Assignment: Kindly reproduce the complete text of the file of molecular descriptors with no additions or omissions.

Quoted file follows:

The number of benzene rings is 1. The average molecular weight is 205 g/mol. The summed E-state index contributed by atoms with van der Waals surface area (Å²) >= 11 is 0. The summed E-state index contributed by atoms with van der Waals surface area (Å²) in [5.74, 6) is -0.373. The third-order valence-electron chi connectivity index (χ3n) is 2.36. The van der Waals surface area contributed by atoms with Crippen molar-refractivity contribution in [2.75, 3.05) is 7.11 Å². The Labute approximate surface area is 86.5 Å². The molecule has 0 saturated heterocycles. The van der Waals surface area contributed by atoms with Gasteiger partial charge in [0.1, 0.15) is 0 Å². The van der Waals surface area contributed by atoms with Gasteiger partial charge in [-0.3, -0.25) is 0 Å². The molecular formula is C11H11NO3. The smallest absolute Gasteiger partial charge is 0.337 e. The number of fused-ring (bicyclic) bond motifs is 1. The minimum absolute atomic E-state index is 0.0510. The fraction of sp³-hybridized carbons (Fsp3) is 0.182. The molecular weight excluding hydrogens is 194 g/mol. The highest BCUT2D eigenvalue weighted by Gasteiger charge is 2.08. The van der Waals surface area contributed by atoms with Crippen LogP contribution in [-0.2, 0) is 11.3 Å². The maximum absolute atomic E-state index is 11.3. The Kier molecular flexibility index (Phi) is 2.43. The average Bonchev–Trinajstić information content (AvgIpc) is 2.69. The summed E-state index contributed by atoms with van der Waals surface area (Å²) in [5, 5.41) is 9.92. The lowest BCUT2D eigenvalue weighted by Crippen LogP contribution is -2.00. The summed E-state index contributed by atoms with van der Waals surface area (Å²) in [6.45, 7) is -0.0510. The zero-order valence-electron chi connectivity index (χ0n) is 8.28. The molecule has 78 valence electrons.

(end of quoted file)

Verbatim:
The number of benzene rings is 1. The average molecular weight is 205 g/mol. The summed E-state index contributed by atoms with van der Waals surface area (Å²) >= 11 is 0. The summed E-state index contributed by atoms with van der Waals surface area (Å²) in [5.74, 6) is -0.373. The third-order valence-electron chi connectivity index (χ3n) is 2.36. The van der Waals surface area contributed by atoms with Crippen molar-refractivity contribution in [2.75, 3.05) is 7.11 Å². The Labute approximate surface area is 86.5 Å². The molecule has 0 saturated heterocycles. The van der Waals surface area contributed by atoms with Gasteiger partial charge in [0.1, 0.15) is 0 Å². The van der Waals surface area contributed by atoms with Gasteiger partial charge in [-0.3, -0.25) is 0 Å². The molecular formula is C11H11NO3. The smallest absolute Gasteiger partial charge is 0.337 e. The number of fused-ring (bicyclic) bond motifs is 1. The minimum absolute atomic E-state index is 0.0510. The fraction of sp³-hybridized carbons (Fsp3) is 0.182. The molecular weight excluding hydrogens is 194 g/mol. The highest BCUT2D eigenvalue weighted by Gasteiger charge is 2.08. The van der Waals surface area contributed by atoms with Crippen LogP contribution in [-0.2, 0) is 11.3 Å². The maximum absolute atomic E-state index is 11.3. The Kier molecular flexibility index (Phi) is 2.43. The average Bonchev–Trinajstić information content (AvgIpc) is 2.69. The summed E-state index contributed by atoms with van der Waals surface area (Å²) in [5, 5.41) is 9.92. The lowest BCUT2D eigenvalue weighted by Crippen LogP contribution is -2.00. The summed E-state index contributed by atoms with van der Waals surface area (Å²) in [6.45, 7) is -0.0510. The zero-order valence-electron chi connectivity index (χ0n) is 8.28. The molecule has 78 valence electrons.